A controversial, state-sponsored pro-fossil fuels Earth Day poster contest for children has triggered a heated and divisive debate about Utah's reliance on non-renewable energy resources.
The debate has revealed a much more complicated struggle -- fueled by politics, big business, and a concern for the environment -- that is now being waged to determine the future of Utah's energy resources and environmental health.
The contest was open to Utah students in grades K-6, and according to the informational pamphlet provided to principals and teachers, the first objective of the competition was to "improve students’ and the public’s awareness of the important role that oil, gas, and mining play in our everyday lives."
The deadline was March 20.
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Credit: Facebook/Utah Division of Oil, Gas and Mining
Jim Springer, the Division of Oil, Gas and Mining's Public Information Officer, told The Huffington Post that this was the second year the contest had been held.
Informational pamphlets for the contest were given out to all Utah schools, but it was then up to the discretion of the schools themselves as to whether or not they would participate, he said.
When asked if he thought the poster contest was in any way problematic, Springer said teaching children about fossil fuels is important because they're an indispensable part of modern life.
"Fossil fuels are not going to go away anytime soon. Alternative forms of energy are great and continue to be explored, but they're not going to be able to meet our [global] demand in the future," he said. "Even around Earth Day, we need to think about the responsible development of oil, natural gas [and other fossil fuels]. Without them, we don't have the economy, we don't have jobs, we don't have modern society."
While the poster contest has apparently remained under the radar since its inception, over the last few weeks, a wave of indignation has been swelling as parents, activists and concerned citizens alike have voiced their shock and outrage at the competition's premise.
Over the weekend, a parent of an elementary school student in Farmington, Utah, wrote a letter to the editor of the Salt Lake Tribune expressing his exasperation.
"I’m furious," wrote Colby Poulson, whose son was provided materials for the contest by his teachers. "Why is the state backing an "Earth Day" contest that celebrates fossil fuels, while completely ignoring the adverse effects that their use and extraction can too often have on our air quality, water quality, public lands and the other organisms we share the world with?"
After Poulson's letter was published, a movement against the poster competition began to rally. And now, pushing back against the original contest, the grassroots environmental advocacy group Utah Moms for Clean Air has organized an alternative competition of its own.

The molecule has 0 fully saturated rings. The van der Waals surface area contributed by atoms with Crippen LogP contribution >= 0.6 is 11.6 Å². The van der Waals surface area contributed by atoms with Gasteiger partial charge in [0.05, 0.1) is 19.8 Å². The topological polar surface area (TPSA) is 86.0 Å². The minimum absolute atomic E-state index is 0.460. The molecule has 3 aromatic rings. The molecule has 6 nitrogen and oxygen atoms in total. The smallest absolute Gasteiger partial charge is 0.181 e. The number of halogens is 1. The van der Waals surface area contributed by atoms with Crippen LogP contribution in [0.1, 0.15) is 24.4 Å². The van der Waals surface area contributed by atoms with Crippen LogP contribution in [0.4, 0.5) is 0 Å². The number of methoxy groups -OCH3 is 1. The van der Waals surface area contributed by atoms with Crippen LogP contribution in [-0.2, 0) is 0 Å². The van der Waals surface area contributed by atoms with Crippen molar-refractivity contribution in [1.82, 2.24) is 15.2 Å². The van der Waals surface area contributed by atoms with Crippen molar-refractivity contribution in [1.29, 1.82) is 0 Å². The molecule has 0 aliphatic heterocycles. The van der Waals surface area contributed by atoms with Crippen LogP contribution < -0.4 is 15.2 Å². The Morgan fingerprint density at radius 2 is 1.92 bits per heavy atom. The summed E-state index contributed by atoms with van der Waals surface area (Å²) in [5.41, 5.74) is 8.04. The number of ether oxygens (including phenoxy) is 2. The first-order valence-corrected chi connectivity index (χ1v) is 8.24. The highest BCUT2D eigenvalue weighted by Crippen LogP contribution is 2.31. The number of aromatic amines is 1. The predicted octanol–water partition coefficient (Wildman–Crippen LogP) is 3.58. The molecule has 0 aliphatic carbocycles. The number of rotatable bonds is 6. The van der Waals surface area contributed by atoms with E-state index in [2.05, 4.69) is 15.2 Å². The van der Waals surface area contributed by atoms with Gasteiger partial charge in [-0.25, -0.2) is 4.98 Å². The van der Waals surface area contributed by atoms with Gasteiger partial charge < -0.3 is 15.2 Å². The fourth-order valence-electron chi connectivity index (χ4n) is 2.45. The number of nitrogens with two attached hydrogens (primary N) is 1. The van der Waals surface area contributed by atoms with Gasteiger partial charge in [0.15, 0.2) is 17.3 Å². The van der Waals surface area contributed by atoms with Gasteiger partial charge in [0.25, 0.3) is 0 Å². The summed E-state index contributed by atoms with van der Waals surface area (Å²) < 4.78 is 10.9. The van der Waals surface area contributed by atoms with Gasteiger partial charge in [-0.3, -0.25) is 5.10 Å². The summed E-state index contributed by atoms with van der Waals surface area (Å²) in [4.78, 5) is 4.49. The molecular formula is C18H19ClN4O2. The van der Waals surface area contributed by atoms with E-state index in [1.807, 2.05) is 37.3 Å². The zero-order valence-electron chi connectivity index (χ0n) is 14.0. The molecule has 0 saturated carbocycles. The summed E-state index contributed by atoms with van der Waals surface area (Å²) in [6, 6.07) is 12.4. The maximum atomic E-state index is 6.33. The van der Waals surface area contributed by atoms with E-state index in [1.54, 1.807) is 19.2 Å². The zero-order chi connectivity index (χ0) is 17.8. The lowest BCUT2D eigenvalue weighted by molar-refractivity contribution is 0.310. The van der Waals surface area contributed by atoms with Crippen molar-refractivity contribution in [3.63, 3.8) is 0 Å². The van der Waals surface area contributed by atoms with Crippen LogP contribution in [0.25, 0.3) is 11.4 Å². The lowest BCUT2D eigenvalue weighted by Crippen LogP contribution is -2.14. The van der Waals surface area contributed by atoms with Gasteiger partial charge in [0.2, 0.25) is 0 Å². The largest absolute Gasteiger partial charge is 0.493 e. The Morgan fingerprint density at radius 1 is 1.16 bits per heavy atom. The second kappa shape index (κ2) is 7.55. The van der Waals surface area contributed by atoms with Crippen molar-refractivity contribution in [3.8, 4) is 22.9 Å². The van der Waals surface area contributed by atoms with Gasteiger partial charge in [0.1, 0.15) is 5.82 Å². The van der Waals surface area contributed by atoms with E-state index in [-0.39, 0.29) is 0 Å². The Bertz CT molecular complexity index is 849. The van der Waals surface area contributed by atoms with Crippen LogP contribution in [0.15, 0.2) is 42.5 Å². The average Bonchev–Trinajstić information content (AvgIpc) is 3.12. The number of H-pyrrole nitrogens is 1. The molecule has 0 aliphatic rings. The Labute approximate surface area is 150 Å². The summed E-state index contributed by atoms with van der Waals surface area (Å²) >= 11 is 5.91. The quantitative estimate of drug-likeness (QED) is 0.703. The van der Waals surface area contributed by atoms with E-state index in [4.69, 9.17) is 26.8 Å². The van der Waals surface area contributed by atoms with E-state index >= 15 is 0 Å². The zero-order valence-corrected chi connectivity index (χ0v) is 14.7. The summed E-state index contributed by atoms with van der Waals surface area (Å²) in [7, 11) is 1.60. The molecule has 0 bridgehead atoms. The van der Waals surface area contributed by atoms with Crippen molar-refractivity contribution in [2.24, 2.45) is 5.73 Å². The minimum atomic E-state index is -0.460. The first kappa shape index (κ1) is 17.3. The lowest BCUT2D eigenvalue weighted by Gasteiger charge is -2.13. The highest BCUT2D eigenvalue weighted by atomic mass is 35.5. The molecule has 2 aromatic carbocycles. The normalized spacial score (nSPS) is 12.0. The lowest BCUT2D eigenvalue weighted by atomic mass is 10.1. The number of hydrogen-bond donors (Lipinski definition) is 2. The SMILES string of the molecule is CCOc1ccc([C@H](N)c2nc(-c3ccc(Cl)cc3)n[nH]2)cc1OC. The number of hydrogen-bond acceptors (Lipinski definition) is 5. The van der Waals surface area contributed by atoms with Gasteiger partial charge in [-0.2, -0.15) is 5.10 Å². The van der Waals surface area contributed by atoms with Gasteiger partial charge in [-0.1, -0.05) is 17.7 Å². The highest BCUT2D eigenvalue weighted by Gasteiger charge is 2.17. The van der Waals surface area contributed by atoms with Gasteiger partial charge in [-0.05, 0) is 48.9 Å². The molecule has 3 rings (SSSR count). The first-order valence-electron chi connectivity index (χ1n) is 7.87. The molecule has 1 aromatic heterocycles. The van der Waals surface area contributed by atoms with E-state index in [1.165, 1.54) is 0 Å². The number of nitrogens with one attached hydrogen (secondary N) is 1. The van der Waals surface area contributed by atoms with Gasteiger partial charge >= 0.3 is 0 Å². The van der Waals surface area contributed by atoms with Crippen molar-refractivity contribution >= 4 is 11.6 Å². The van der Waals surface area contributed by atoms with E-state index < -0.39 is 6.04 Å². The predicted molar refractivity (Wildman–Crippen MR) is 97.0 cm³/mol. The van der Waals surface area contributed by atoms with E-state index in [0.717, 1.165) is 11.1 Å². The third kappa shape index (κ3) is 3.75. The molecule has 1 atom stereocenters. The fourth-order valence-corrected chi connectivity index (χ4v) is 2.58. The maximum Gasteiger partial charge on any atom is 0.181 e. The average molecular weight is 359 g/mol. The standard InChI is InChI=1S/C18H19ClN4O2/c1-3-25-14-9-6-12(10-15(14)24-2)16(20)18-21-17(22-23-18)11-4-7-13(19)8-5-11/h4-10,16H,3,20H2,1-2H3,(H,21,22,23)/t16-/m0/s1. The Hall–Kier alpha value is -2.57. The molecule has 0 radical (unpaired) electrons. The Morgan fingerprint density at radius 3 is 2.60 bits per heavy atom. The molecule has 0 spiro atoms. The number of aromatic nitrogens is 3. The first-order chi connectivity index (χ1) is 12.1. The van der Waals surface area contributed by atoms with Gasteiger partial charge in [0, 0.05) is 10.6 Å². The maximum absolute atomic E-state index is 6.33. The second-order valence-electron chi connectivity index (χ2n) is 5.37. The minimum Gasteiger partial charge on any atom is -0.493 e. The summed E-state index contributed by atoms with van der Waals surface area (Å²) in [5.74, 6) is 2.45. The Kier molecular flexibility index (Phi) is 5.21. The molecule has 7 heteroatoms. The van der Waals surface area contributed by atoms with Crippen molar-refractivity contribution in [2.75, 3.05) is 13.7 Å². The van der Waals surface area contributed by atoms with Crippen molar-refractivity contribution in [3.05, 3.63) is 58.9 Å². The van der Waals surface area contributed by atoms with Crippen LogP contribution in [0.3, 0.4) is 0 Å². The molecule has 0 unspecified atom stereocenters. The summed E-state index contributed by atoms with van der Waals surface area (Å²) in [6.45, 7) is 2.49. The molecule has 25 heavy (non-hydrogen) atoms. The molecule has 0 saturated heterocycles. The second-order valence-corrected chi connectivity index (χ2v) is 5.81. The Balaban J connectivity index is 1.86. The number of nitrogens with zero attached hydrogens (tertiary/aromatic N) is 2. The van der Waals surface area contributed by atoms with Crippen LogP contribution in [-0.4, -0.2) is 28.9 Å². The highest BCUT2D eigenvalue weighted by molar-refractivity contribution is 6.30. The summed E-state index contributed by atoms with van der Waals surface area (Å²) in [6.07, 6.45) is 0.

Also open to students in grades K-6, the counter-contest's theme is "Explore the Economic, Environmental and Health Costs of Fossil Fuels on Utah." The deadline for the contest is April 19.
"I was horrified and dumbfounded when I heard about the [Division of Oil, Gas and Mining's] contest," Cherise Udell, the group's founder, told The Huffington Post over the phone on Thursday. "So I took my outrage and turned it into a Jon Stewart-style skewering."
"Utah is a laughing stock of the nation, if not the world, for the absurdity of promoting a fossil fuel contest for Earth Day," she continued. "We need to show the world that not everyone in Utah is on board with this. We're getting back some of our dignity, dignity for our state."
In a follow-up conversation with Udell on Friday, she said that Utah Gov. Gary Herbert, who endorsed the Division of Oil, Gas and Mining's poster contest last year, had refused to endorse the Utah Moms' competition.
"It's a blatant bias that's totally inappropriate," she said, adding that she feels let down by the state's leadership.
The poster contest has cast a spotlight on a pressing and continuing debate about energy resources in Utah -- a state that is heavily reliant on nonrenewable fossil fuels and that some environmental activists say is in the pocket of Big Coal and the fossil fuel industry.
"It's certainly safe to say that Utah is the most fossil fuel-dependent state in the nation," Matt Pacenza, Policy Director of HEAL Utah, an environmental organization that has for years pushed back against the state's nuclear energy program and that advocates for sustainable energy production and use, told HuffPost. "There is almost no renewable electricity made in Utah that's used in Utah."
Coal, petroleum and natural gas account for 98 percent of Utah’s energy consumption, according to a 2011 report about Utah's energy issues published in the Hinckley Journal of Politics. Coal itself, described as a "backbone" of Utah's economy, supplies almost half of the energy consumed in the state.
Utah's dependence on fossil fuels, such as oil and coal, has been a central factor in the state's worsening pollution problem.